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Week in Review

by Kroger Burrus on June 26th, 2013

Kroger | Burrus Week in Review


CHCA Woman’s Hospital v. Lidja
The parents of premature infant filed suit against the defendant hospital alleging that improper treatment in the pediatric intensive care unit caused injuries to the child. Four days prior to the 120-day deadline for a statutory expert report the plaintiffs non-suited the case, but re-filed more than two years later. The defendant hospital sought dismissal on the basis that the 120-day deadline to file an expert report had expired. The Texas Supreme Court held that a second report was timely after concluding that the deadline is tolled after a claim is non-suited. The Court reasoned that if this deadline was not tolled claimants would be less inclined to dispose of lawsuits lacking merit early in the litigation process.

Young v. ThotaThe widow of a man who underwent a cardiac catheterization filed alleging that his death was attributable to injuries sustained after the defendant physician incised the wrong site for the catheter and did not detect subsequent blood loss prior to discharge. Jurors found in favor of the defendant physician. The plaintiff argued on appeal that the evidence did not support the jury’s finding as a matter of law. The Fort Worth appellate court noted that there was evidence offered to suggest that the defendant physician performed the procedure properly, as well as contrary evidence furnished by the plaintiff’s experts and that the jury properly considered the competing evidence and reached a decision.


Texas Medical Board Hires Five for ‘Pill Mill’ Oversight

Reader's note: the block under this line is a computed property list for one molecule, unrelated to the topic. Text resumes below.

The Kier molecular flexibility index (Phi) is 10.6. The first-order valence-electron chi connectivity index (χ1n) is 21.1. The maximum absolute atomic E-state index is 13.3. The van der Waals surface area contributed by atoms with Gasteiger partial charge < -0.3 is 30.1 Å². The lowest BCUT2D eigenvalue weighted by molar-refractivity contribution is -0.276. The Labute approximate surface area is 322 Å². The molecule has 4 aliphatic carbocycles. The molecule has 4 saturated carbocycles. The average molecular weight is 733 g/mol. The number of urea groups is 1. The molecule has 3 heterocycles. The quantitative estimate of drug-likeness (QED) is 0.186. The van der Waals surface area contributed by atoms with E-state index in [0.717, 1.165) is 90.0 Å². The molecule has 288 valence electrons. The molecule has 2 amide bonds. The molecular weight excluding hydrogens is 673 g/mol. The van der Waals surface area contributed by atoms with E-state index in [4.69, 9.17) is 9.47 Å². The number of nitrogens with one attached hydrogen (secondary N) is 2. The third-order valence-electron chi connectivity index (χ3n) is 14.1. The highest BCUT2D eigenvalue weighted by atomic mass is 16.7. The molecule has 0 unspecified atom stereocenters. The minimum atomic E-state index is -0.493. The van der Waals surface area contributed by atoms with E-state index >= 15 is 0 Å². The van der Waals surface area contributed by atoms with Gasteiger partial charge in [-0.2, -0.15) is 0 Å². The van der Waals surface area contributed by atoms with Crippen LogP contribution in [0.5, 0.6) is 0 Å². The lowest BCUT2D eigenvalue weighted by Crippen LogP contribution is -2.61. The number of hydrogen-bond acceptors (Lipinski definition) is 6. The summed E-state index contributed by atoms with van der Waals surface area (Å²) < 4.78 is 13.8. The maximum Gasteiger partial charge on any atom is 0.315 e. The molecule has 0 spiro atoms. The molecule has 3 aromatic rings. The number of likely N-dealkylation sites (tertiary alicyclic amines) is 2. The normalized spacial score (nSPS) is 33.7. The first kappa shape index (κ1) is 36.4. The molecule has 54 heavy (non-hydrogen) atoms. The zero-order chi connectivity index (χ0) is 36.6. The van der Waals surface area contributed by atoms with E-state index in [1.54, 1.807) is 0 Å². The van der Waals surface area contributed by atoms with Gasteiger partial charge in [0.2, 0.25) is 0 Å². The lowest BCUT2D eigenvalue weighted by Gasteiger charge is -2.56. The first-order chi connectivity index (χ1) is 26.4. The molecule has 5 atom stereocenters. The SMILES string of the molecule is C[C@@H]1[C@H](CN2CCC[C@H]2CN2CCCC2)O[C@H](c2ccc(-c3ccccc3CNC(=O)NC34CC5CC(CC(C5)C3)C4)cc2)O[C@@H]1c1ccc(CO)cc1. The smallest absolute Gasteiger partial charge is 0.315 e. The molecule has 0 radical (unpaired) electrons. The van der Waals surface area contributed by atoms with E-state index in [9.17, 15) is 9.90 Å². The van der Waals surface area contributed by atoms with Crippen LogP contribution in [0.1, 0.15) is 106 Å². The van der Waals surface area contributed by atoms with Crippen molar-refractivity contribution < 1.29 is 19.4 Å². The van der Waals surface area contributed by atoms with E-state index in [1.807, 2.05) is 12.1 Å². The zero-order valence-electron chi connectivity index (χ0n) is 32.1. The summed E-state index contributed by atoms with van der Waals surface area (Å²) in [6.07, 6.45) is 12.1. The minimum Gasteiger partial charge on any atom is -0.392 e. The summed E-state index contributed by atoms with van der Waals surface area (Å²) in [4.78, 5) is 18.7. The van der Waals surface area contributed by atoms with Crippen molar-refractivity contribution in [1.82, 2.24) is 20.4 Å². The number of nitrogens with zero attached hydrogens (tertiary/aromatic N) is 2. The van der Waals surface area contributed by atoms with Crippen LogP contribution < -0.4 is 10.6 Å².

The Texas Medical Board has hired five full-time employees to help regulate the state’s more than 300 pain management clinics in an effort to combat pill mills. The new hires include three investigators, an attorney, and an administrative assistant.

CHRISTUS Santa Rosa Plans $4.3 Million Renovation of New Braunfels Hospital
The CHRISTUS Santa Rosa Health System will invest $4.3 million to renovate its New Braunfels hospital. The project will include improvements to the hospital’s emergency department, nurses’ stations, common areas, and the conversion of non-private rooms into private rooms.

Thousands of Unnecessary Surgeries Performed Annually
Tens of thousands of unnecessary surgeries are performed each year, according to a review of medical data by USA Today. These unnecessary procedures may account for up to 20% of all operations performed in some specialties. The review found that the most common unnecessary procedures include various cardiac interventions, spinal surgeries, knee replacements, hysterectomies and cesarean sections.

Experts Discuss Changes to Physician Compensation
Experts questioned by the Wall Street Journal about physician pay tended to agree that the fee-for-service model needs to be tweaked or abandoned outright for a system that more closely aligns the interests of patients and physicians. Many of the respondents recommended a scheme that compensates practitioners for quality of care, while others recommended a transition to bundled, team-based payments that would include a single charge for hospital fees and physician services.

Hospital Lawsuit Highlights Challenges in EMR Adoption
A small Kansas hospital seeking to adopt a comprehensive electronic medical record system has filed suit against the vendor that it says was unable to live up to expectations. Officials at the hospital, which had only two IT staff members, noted that the contract was difficult to understand, contributing to a disagreement over additional charges for attendance-tracking features, lab test functions, and electronic billing. The hospital has since hired a “vendor neutral” consulting firm to help it implement an electronic medical record program.

Groups Push for More Nurse Practitioner Autonomy
Approximately one-third of states allow nurse practitioners to practice without physician oversight and as demand for primary care increases some are pushing for other states to follow suit. Critics argue that patients are better served receiving care from both nurse practitioners and physicians, particularly when a patient’s chronic condition becomes unstable.

Insurers Pay $500 Million in Health Law Rebates
Health insurers are issuing rebates totaling $500 million to about 8.5 million consumers as part of an Affordable Care Act provision that requires companies to spend a certain amount on premiums or issue a refund.

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